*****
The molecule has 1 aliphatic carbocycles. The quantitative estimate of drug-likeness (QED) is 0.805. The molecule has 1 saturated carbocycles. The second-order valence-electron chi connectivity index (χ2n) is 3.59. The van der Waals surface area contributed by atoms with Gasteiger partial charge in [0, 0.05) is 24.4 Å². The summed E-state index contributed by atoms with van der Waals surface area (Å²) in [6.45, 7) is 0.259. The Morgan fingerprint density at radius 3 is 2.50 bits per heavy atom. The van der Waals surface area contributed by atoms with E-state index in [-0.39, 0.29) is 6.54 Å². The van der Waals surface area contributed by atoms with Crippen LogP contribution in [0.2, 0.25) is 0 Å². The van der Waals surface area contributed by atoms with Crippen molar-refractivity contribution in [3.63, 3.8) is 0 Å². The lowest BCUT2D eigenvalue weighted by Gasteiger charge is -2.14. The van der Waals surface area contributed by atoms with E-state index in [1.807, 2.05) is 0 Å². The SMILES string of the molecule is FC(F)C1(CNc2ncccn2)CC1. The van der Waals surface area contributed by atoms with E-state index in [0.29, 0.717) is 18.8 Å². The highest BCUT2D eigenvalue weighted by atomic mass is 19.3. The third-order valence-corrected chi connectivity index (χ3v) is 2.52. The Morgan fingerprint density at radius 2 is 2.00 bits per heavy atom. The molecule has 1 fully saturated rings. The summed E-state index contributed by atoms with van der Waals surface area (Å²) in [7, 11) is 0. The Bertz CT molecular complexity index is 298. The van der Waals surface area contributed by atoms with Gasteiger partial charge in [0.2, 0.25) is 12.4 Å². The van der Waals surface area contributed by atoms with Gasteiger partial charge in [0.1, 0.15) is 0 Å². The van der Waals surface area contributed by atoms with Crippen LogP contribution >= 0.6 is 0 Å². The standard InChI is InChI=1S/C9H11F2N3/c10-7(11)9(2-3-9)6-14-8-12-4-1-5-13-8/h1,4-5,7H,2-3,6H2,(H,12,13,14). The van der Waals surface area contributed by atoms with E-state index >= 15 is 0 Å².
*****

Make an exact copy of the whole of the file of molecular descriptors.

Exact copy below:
The molecule has 1 aliphatic carbocycles. The quantitative estimate of drug-likeness (QED) is 0.805. The molecule has 1 saturated carbocycles. The second-order valence-electron chi connectivity index (χ2n) is 3.59. The van der Waals surface area contributed by atoms with Gasteiger partial charge in [0, 0.05) is 24.4 Å². The summed E-state index contributed by atoms with van der Waals surface area (Å²) in [6.45, 7) is 0.259. The Morgan fingerprint density at radius 3 is 2.50 bits per heavy atom. The van der Waals surface area contributed by atoms with E-state index in [-0.39, 0.29) is 6.54 Å². The van der Waals surface area contributed by atoms with Crippen LogP contribution in [0.2, 0.25) is 0 Å². The van der Waals surface area contributed by atoms with Crippen molar-refractivity contribution in [3.63, 3.8) is 0 Å². The lowest BCUT2D eigenvalue weighted by Gasteiger charge is -2.14. The van der Waals surface area contributed by atoms with E-state index in [1.807, 2.05) is 0 Å². The SMILES string of the molecule is FC(F)C1(CNc2ncccn2)CC1. The van der Waals surface area contributed by atoms with E-state index in [0.29, 0.717) is 18.8 Å². The highest BCUT2D eigenvalue weighted by atomic mass is 19.3. The third-order valence-corrected chi connectivity index (χ3v) is 2.52. The Morgan fingerprint density at radius 2 is 2.00 bits per heavy atom. The molecule has 1 fully saturated rings. The summed E-state index contributed by atoms with van der Waals surface area (Å²) in [7, 11) is 0. The Bertz CT molecular complexity index is 298. The van der Waals surface area contributed by atoms with Gasteiger partial charge in [0.2, 0.25) is 12.4 Å². The van der Waals surface area contributed by atoms with Gasteiger partial charge in [0.1, 0.15) is 0 Å². The van der Waals surface area contributed by atoms with Crippen LogP contribution >= 0.6 is 0 Å². The standard InChI is InChI=1S/C9H11F2N3/c10-7(11)9(2-3-9)6-14-8-12-4-1-5-13-8/h1,4-5,7H,2-3,6H2,(H,12,13,14). The van der Waals surface area contributed by atoms with E-state index >= 15 is 0 Å².